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Cathy Meyer

How To Stop Domestic Violence

By January 23, 2012

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I received a reader email recently from a woman who has lived in an abusive marriage for nearly 20 years. What I found interesting was her admission that the relationship had been abusive before marriage and that she knew on her wedding day that she was "making a big mistake."

She wanted me to tell her "why" she had made the choice to marry someone who abused her and "why" she had stayed. I had to ask myself the same questions after reading her email. Why do some people choose to remain in relationships that are unhealthy?

What I found most disturbing about her emails to me was her inability to take responsibility for the choices she had made. She chose to marry someone who abused her. She chose to stay in a marriage with an abuser.

I have a simplistic view of these situations. Or I should say, some of these situations. I realize that domestic abuse is a complicated problem but I also know that the longer you stay in an abusive relationship the more complicated the problem becomes.

My theory is, if you want to stop domestic violence leave the moment you became aware of the fact that you are being abused. There is no excuse for someone hitting you so don't make excuses. In the majority of cases there is no hope of the abuser changing so don't hang around and hope for change.

The longer you stay in an abusive relationship the more ammunition you give the abuser. The longer you stay the easier it is for the abuser to whittle away at your self-worth, self-esteem and ability to resist their tactics.

After some thought and a conversation with a friend who is a therapist I think I figured out "why" this woman and other victims stay in abusive relationships. They want the abuse to stop but they also want the relationship.

They put the need to be in the relationship before their own need for safety. What they don't realize is that there will come a day when their need for safety outweighs their need for the relationship. When that day comes they have lost the ability to simply walk away.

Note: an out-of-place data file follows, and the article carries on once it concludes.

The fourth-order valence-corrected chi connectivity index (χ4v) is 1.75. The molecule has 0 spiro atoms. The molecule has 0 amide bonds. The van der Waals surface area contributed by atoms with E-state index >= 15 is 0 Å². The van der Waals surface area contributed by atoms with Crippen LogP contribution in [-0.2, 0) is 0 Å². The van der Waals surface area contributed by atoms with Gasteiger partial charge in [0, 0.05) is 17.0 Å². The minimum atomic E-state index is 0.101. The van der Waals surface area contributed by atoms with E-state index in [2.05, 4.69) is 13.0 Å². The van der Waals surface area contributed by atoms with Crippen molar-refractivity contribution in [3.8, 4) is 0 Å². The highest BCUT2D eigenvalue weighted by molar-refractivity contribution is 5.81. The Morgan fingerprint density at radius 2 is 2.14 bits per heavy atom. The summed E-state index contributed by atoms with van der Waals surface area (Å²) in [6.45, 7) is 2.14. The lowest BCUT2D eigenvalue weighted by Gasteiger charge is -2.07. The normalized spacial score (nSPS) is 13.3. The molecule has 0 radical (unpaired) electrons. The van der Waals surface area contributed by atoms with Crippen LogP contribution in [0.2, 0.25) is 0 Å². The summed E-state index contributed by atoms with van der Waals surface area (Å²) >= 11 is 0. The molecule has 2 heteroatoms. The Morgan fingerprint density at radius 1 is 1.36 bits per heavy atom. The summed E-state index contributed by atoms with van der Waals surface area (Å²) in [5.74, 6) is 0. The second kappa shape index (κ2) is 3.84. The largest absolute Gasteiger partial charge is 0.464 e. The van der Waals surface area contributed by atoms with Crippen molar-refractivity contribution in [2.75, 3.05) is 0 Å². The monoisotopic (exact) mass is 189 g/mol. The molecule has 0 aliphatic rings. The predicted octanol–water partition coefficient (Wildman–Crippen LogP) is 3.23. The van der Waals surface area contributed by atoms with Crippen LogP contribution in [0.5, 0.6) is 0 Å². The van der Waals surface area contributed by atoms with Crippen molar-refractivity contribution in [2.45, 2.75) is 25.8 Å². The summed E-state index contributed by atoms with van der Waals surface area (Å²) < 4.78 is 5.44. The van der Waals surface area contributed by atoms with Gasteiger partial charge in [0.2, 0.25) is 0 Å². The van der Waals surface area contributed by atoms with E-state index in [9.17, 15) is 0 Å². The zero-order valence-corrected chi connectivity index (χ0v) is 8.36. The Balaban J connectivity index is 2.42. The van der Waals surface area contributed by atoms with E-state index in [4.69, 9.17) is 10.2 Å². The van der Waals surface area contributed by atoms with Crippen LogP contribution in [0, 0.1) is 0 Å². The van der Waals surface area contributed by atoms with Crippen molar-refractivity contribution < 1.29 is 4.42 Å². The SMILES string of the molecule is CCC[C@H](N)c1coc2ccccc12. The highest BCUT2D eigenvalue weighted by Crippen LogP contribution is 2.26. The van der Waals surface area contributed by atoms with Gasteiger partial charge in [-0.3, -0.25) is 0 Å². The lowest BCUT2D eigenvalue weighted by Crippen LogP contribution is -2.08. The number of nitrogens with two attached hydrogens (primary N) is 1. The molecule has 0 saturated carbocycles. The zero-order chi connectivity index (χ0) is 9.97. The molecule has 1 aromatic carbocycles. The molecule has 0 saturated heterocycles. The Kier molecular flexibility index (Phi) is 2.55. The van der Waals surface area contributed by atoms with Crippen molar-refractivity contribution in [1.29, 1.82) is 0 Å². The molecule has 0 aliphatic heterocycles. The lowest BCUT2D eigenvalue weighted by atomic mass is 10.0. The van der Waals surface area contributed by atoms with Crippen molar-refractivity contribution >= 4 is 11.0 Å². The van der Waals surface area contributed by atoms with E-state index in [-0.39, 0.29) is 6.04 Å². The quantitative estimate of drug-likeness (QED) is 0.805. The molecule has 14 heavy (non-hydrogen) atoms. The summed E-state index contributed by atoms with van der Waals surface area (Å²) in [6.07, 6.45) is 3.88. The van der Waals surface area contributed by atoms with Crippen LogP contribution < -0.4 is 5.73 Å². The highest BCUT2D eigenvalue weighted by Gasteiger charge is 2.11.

For some stopping domestic violence is simply a matter of valuing the relationship you have with yourself over the relationship you have with another person.

Comments
March 26, 2012 at 5:38 pm
(1) Goldy55 says:

After leaving an abusive relationship of 33 yrs., I realized & have come to terms w/the fact my mother was abusive. My future didn’t show abusive tendencies at all. His issues didn’t materialize until we had been married quite a few yrs. Yes it is an extremely complicated situation. If you lived in one as a child, you don’t immediately recognize the different types of things now known as “abuse”. 20 yrs. ago this problem wasn’t even recognized with the exception of a “drunk throwing his wife up against the wall w/the children shivering in the corner”. There is so much more to this issue & if you’ve never been in the situation it would be extremely hard for you to understand how this all goes back to our childhood! We now understand that Passive Aggressive behaviors are abuse except when the man you love or claims to love you lies to your face without blinking an eyelash how are you to know that!

March 26, 2012 at 7:56 pm
(2) Realist says:

Why do women stay? Because abusive men have scared them into staying. . I tried to break up and/or leave many times only to be harassed, threatened and abused more. Why don’t you read a few books about the most dangerous time for a woman is when she tries to leave instead of making knee jerk statements. Abusive men know how to get women under their thumbs and how to keep them there by isolation, mindgames, threats of violence and violence. They will use any ammunition they can, the children, the extended family, jobs, church, whatever.

Read WHY DOES HE DO THAT by Lundy Bancroft to understand the ind of an angry, controlling abusive man and the tactics and techniques he uses to keep his captive. Stop blaming the victim.

December 3, 2012 at 4:42 pm
(3) Michelle says:

I find your article disgusting and what is wrong with this society. I for one had many great years with my ex. I did not see this coming and so it is a gradual thing. slow verbal abuse, emotional abuse, not like one day he up and hits you and you go oh I forgive you. By the time it happens youve already been isolated, beaten down emotionally and verbally and you question yourself, then it happens and often you’ve been financially strongarmed, I was on an allowance and your stuck. So don’t treat the issue so simply, it is offensive.

October 21, 2013 at 7:43 pm
(4) Melanie Jean Mayfield says:

The WORST part of spousal abuse is the crooked cops and so-called “justice system” that aids and abets the perpetrators and punishes the victims for fighting back.

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